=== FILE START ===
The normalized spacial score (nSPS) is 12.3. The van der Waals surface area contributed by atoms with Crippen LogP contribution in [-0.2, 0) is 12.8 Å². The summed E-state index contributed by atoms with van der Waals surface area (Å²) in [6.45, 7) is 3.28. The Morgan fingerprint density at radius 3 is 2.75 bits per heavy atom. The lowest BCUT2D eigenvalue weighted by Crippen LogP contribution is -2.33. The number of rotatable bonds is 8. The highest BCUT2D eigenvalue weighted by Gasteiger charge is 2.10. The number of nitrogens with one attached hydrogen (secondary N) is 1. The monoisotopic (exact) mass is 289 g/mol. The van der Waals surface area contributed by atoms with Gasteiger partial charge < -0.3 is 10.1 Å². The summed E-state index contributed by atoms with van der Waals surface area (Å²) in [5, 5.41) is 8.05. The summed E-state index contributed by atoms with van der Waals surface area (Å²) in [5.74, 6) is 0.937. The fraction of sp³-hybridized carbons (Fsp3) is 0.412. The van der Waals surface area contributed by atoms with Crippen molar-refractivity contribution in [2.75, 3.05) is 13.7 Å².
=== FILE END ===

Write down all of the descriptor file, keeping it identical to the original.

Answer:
The normalized spacial score (nSPS) is 12.3. The van der Waals surface area contributed by atoms with Crippen LogP contribution in [-0.2, 0) is 12.8 Å². The summed E-state index contributed by atoms with van der Waals surface area (Å²) in [6.45, 7) is 3.28. The Morgan fingerprint density at radius 3 is 2.75 bits per heavy atom. The lowest BCUT2D eigenvalue weighted by Crippen LogP contribution is -2.33. The number of rotatable bonds is 8. The highest BCUT2D eigenvalue weighted by Gasteiger charge is 2.10. The number of nitrogens with one attached hydrogen (secondary N) is 1. The monoisotopic (exact) mass is 289 g/mol. The van der Waals surface area contributed by atoms with Gasteiger partial charge < -0.3 is 10.1 Å². The summed E-state index contributed by atoms with van der Waals surface area (Å²) in [5, 5.41) is 8.05. The summed E-state index contributed by atoms with van der Waals surface area (Å²) in [5.74, 6) is 0.937. The fraction of sp³-hybridized carbons (Fsp3) is 0.412. The van der Waals surface area contributed by atoms with Crippen molar-refractivity contribution in [2.75, 3.05) is 13.7 Å².